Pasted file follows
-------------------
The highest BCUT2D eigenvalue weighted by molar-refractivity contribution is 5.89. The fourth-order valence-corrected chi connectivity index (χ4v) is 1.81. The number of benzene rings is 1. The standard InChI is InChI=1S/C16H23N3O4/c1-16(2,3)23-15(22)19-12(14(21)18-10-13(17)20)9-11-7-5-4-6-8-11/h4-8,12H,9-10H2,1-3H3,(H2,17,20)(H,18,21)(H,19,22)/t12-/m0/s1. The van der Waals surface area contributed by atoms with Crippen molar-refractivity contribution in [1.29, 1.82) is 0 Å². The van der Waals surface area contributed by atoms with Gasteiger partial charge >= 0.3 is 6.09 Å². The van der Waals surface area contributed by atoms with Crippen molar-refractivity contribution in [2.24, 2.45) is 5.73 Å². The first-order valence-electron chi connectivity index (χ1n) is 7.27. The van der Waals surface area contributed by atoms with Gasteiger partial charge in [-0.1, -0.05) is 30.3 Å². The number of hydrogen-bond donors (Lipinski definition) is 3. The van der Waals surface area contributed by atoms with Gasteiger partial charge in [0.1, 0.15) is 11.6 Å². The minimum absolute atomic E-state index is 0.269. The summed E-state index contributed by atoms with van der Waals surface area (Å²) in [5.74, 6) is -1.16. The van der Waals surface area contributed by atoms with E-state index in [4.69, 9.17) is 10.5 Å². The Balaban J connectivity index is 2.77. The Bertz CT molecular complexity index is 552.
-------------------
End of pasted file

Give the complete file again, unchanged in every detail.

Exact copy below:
The highest BCUT2D eigenvalue weighted by molar-refractivity contribution is 5.89. The fourth-order valence-corrected chi connectivity index (χ4v) is 1.81. The number of benzene rings is 1. The standard InChI is InChI=1S/C16H23N3O4/c1-16(2,3)23-15(22)19-12(14(21)18-10-13(17)20)9-11-7-5-4-6-8-11/h4-8,12H,9-10H2,1-3H3,(H2,17,20)(H,18,21)(H,19,22)/t12-/m0/s1. The van der Waals surface area contributed by atoms with Crippen molar-refractivity contribution in [1.29, 1.82) is 0 Å². The van der Waals surface area contributed by atoms with Gasteiger partial charge >= 0.3 is 6.09 Å². The van der Waals surface area contributed by atoms with Crippen molar-refractivity contribution in [2.24, 2.45) is 5.73 Å². The first-order valence-electron chi connectivity index (χ1n) is 7.27. The van der Waals surface area contributed by atoms with Gasteiger partial charge in [-0.1, -0.05) is 30.3 Å². The number of hydrogen-bond donors (Lipinski definition) is 3. The van der Waals surface area contributed by atoms with Gasteiger partial charge in [0.1, 0.15) is 11.6 Å². The minimum absolute atomic E-state index is 0.269. The summed E-state index contributed by atoms with van der Waals surface area (Å²) in [5.74, 6) is -1.16. The van der Waals surface area contributed by atoms with E-state index in [4.69, 9.17) is 10.5 Å². The Balaban J connectivity index is 2.77. The Bertz CT molecular complexity index is 552.